While I do want to do some freelance work as a food writer, that's all it would be: freelance. Not full time, not stable. I want to do it for fun and this blog is a good place to start. To be honest, my dream job would be to work on a food magazine, but I'd be happy simply working on almost any sort of small publication (preferably not newspapers though—not a fan of that style of writing). I'm also interested in publishing (it would be great to get involved with book publishing—it's changing so much now!) and I'm considering other options, like PR and Advertising, and I'm researching beyond even those possibilities. Being an English major is hard, because it doesn't lead you toward a particular career, but it's great because it gives you options because of the skills you learn for that degree. My biggest hang up with this whole job thing was deciding where to go—my boyfriend, John, is in law school in Memphis, but I wasn't too excited about living there on my own; I love Greenville, where I went to school, but there aren't a lot of jobs opportunities relating to what I want to do there; and really, all I knew was that I wanted to be down South. After a lot of thought, and discussion with John and friends and family, I've decided to look primarily at Charlotte, NC and look a little bit at Charleston, SC and Greenville (hey, something may just pop up there...who knows.). I was really impressed with the Charlotte area when I visited in October—there are a lot of job opportunities there, it's close to friends and not too terribly far from family, and I think it would be a great place to start off. I've been to Charleston many times and love it (except for that intense humid heat in the summertime)—I know a ton of people there, it's a great city, and John and I have both talked about living there someday when we're married because it has so much to offer, but I'm thinking Charleston will come later in life. So, this is what I know: I want to focus my job search on Charlotte (and check out Charleston and Greenville too; I'm also open to other places if I find a great opportunity) and I'm primarily looking at jobs in the publishing industry and jobs involving small publications.
On Updating the Blog...
When I first started this blog, I envisioned it as a place for me to share recipes, restaurant reviews, and cooking tips, with room to grow and incorporate the "reading" and "writing" in the title by possibly including book reviews and the occasional literary-themed post. What it turned into was a collection of recipes and a few random non-recipe posts, and looking back on that, it makes me feel a little disappointed. Yes, my readership has grown and I've gotten positive feedback, but I want to give my readers more. I've been busy with work and class, but not so busy that I can't find time to update more than once a week and add in some new posting topics. My new goal is to start branching out and posting more often and about more things. I want to have at least one, maybe two, "theme" days that will hold me accountable and ensure that I post every week, even during the weeks when I have no time or energy to cook. I love the idea of a "Techniques Tuesday," a post with cooking tips and techniques that would go up every Tuesday. Recipes are great, but if you don't know how to properly handle food and employ common cooking techniques, you're going to have a hard time recreating recipes and creating your own. I continue to educate myself in the kitchen each time I cook or bake and I think it's important to educate my readers. I also want to share a little more about my life. I don't want my blog to be "me, me, me" because, frankly, I don't like blogs like that, and I don't really need my readers to know every little thing about me, but I do want to share personal anecdotes a little more often—just a short post here and there to break the monotony of recipe after recipe (though you should still check out the recipes!). I also kind of like the idea of incorporating in some sort of book reviews or something like that to tie into the rest of my blog title, but I'm still working through what I want to do, if anything—review food blogs? Or food-related books and magazines? Or any sort of book that I read? I'll figure it out. So, you, the reader, should expect more updates in this new year and more variety in my posts. It's going to take some time to make the change, but I really want to improve my blog, and in turn, improve my writing and my cooking skills.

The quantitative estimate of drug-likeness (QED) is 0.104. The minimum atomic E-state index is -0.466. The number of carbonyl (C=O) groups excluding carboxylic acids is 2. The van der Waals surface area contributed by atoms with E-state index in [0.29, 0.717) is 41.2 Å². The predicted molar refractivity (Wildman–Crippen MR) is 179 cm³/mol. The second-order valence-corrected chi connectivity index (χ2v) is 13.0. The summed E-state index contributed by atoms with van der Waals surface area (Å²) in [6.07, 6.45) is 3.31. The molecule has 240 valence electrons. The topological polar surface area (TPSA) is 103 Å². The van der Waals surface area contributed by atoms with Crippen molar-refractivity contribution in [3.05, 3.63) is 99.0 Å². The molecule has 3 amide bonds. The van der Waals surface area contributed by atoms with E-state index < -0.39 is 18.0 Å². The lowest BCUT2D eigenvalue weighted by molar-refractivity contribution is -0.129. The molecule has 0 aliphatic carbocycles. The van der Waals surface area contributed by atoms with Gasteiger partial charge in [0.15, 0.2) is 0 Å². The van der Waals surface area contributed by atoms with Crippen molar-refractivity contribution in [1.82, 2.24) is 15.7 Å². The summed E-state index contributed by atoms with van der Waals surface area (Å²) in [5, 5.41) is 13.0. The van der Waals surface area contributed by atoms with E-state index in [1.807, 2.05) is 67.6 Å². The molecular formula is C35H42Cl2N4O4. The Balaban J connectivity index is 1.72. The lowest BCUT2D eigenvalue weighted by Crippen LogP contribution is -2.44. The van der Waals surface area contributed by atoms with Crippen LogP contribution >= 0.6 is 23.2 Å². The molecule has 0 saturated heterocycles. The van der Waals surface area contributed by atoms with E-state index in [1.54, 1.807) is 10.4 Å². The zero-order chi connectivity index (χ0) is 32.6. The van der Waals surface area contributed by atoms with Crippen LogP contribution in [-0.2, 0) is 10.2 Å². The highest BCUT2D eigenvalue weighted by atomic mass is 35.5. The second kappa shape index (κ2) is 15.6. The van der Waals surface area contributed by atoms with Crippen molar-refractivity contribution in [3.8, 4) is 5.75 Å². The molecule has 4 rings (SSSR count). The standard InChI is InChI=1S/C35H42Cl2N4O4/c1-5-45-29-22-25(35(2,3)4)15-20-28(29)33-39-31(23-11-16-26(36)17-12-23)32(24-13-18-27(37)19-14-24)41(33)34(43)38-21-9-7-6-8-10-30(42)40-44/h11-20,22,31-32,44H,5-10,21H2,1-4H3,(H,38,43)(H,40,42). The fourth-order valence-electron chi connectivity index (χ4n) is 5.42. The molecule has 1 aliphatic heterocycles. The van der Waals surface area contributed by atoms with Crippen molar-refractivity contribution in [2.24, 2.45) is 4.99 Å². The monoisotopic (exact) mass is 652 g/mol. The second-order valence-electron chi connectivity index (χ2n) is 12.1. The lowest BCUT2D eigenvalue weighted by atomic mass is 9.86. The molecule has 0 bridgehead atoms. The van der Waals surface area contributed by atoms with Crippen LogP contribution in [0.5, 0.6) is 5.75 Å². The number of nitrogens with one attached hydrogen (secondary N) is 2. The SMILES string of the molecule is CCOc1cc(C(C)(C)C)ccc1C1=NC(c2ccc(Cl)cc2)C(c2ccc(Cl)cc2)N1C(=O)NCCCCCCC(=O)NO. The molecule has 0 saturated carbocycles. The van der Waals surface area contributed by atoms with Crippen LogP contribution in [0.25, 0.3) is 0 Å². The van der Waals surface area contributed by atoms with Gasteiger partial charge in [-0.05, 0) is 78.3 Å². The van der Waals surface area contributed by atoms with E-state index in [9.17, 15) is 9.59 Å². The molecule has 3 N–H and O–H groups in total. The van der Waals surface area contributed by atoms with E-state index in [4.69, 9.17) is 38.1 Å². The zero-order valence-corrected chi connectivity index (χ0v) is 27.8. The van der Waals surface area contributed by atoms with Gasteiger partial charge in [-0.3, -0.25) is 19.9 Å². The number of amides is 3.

Well, I've written entirely too much and, during the time I've taken to write this, my nose has decided to accept that it really needs to drain, so now I've got this great runny-stuffy nose thing going on, and I think a bubble bath might be just the thing I need right now. I'm not sure when I'll be over this sinus infection and able to cook again, but you can bet there's going to be a slew of new recipe posts in the next few weeks after I'm better. Be on the lookout for more baking recipes, because I'll be learning a lot in my Bake 1 class, and stay tuned for those "Technique Tuesday" posts and maybe another themed post. Thanks for all of the support and please feel free to Like my Facebook page or add yourself as a follower directly on the blog.